The human microbiota comprises all microorganisms living within the human body and microbiome is their collective genome. They include eukaryotes, archaea, bacteria and viruses. Most microbes live in the gut, particularly in the large intestine. The number of genes contributed to by the microbes is 100 times the number of genes in the human genome. The sheer microbial abundance suggests that the human body is a collection of human and microbial cells and their genes resulting in a blend of human and microbial traits.
The microbiome is essential for maintenance of human life. The microbes that live in and on us are mostly beneficial colonizers and have many important functions such as assisting in digestion, regulating immune system, producing essential vitamins and protecting against bacteria that cause diseases. Research has demonstrated that dysbioses in the human microbiome correlate with numerous disease states, including inflammatory bowel disease, malignancy and autoimmune diseases.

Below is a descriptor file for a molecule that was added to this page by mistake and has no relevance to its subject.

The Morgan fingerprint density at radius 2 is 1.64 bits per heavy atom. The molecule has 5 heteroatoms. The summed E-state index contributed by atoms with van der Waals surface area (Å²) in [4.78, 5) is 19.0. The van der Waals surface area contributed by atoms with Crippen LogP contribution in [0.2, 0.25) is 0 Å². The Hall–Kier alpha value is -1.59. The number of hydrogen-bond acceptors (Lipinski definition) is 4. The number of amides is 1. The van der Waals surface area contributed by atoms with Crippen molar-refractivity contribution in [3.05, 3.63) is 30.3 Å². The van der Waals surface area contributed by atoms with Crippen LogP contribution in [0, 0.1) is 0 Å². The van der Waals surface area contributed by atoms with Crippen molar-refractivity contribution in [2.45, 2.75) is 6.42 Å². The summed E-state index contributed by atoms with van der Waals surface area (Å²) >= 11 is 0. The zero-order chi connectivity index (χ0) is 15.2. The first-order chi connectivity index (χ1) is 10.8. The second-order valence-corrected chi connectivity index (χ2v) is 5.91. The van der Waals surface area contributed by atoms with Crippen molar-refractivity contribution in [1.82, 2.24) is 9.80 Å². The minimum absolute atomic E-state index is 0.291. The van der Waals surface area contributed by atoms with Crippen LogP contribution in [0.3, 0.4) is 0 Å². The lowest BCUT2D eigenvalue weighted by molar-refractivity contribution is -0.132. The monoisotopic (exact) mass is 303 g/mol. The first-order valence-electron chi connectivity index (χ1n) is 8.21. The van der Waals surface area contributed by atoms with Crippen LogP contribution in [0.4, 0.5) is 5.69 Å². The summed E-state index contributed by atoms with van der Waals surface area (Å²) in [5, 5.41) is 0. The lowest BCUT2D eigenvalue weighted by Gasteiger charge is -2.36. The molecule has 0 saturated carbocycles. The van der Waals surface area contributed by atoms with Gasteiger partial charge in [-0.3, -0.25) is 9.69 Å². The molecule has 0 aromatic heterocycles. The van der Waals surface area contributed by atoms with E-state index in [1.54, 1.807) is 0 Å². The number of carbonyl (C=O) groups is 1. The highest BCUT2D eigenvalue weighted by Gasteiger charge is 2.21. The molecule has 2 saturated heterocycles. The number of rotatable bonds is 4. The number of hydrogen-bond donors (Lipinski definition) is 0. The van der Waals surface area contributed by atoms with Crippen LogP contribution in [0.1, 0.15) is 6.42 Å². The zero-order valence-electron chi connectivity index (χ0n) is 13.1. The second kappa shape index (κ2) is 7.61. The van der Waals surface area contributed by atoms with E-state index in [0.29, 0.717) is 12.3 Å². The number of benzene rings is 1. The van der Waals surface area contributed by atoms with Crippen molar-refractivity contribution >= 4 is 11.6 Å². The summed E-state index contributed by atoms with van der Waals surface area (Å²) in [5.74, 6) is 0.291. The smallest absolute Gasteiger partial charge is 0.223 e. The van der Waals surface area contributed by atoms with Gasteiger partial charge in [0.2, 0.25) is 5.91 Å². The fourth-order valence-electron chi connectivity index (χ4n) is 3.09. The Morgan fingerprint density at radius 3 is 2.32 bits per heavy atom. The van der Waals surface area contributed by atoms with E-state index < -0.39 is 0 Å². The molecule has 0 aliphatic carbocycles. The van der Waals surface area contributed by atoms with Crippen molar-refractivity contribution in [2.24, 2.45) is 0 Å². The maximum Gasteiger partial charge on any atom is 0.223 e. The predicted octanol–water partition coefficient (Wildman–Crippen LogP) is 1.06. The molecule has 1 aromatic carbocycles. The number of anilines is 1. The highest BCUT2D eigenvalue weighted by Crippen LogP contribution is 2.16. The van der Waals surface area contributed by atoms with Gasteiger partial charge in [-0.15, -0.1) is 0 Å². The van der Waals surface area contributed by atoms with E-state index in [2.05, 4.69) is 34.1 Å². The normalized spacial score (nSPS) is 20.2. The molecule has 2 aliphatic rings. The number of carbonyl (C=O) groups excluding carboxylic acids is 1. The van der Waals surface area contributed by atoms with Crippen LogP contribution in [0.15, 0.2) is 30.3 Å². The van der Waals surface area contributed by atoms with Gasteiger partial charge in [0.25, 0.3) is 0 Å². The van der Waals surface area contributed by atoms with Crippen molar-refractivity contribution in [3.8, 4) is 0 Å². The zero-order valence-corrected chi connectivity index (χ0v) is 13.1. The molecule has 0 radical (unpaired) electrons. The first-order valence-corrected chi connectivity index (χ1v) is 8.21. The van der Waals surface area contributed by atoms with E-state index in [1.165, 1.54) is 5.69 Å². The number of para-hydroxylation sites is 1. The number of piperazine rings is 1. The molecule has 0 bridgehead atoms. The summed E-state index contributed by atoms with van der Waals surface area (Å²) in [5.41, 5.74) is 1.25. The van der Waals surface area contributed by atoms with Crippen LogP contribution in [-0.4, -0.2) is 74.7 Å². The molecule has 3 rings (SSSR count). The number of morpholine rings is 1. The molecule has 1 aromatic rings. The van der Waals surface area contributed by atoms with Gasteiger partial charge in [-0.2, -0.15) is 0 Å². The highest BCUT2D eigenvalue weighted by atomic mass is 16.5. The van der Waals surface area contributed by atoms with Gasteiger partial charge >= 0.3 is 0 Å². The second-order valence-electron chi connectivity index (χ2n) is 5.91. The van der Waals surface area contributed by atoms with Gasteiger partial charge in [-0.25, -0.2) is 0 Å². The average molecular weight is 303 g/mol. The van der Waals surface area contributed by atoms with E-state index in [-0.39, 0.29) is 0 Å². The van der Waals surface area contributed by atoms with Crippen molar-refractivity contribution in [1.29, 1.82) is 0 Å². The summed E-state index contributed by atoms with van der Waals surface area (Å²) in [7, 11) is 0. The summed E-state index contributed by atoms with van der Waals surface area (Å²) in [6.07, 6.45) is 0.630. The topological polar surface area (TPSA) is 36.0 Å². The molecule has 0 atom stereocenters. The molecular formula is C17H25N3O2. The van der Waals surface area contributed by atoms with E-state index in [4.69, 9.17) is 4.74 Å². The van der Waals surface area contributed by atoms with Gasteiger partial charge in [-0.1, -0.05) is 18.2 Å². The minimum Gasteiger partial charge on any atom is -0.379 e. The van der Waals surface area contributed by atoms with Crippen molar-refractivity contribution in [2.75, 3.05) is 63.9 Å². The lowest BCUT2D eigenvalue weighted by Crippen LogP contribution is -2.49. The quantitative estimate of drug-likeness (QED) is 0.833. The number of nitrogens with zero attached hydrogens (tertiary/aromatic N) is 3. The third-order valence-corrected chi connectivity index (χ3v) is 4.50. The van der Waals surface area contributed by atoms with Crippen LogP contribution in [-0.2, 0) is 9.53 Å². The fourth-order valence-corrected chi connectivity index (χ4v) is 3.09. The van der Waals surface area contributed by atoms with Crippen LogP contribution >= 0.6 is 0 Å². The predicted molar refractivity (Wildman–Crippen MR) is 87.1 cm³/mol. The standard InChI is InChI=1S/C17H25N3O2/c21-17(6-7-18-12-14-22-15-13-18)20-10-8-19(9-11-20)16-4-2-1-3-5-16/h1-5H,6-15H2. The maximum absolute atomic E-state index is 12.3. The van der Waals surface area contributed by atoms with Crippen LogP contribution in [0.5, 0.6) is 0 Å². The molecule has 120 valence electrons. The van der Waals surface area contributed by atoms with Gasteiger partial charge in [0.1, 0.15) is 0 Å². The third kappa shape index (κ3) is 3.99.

The metagenome of the human microbiome, the total DNA content of microbes inhabiting our bodies shows a large degree of interpersonal diversity. With the advent of culture-independent techniques such as high throughput next generation sequencing of DNA and advances in computational biology, research on human microbiome has reached new heights. A breakthrough in research was the development of Human Microbiome Project (HMP), which was established in 2008, which is also known as the second human genome project, with the objective of generating a metagenomic reference database for “normal” individuals to serve as a resource for researchers. The introduction of new technologies has permitted the study of the functional component of the microbe–host interactions through metabolomics. The resultant biomarkers have been used to predict and diagnose diseases early. Future research should focus on understanding mechanisms responsible for pathology and the causality role of the microbiome to use them as therapeutic modalities.
How to Cite:
Perera, J., (2017). The human microbiome: Role in health and disease and its potential applications. Ceylon Journal of Medical Science. 54(2), pp.3–10. DOI: http://doi.org/10.4038/cjms.v54i2.4927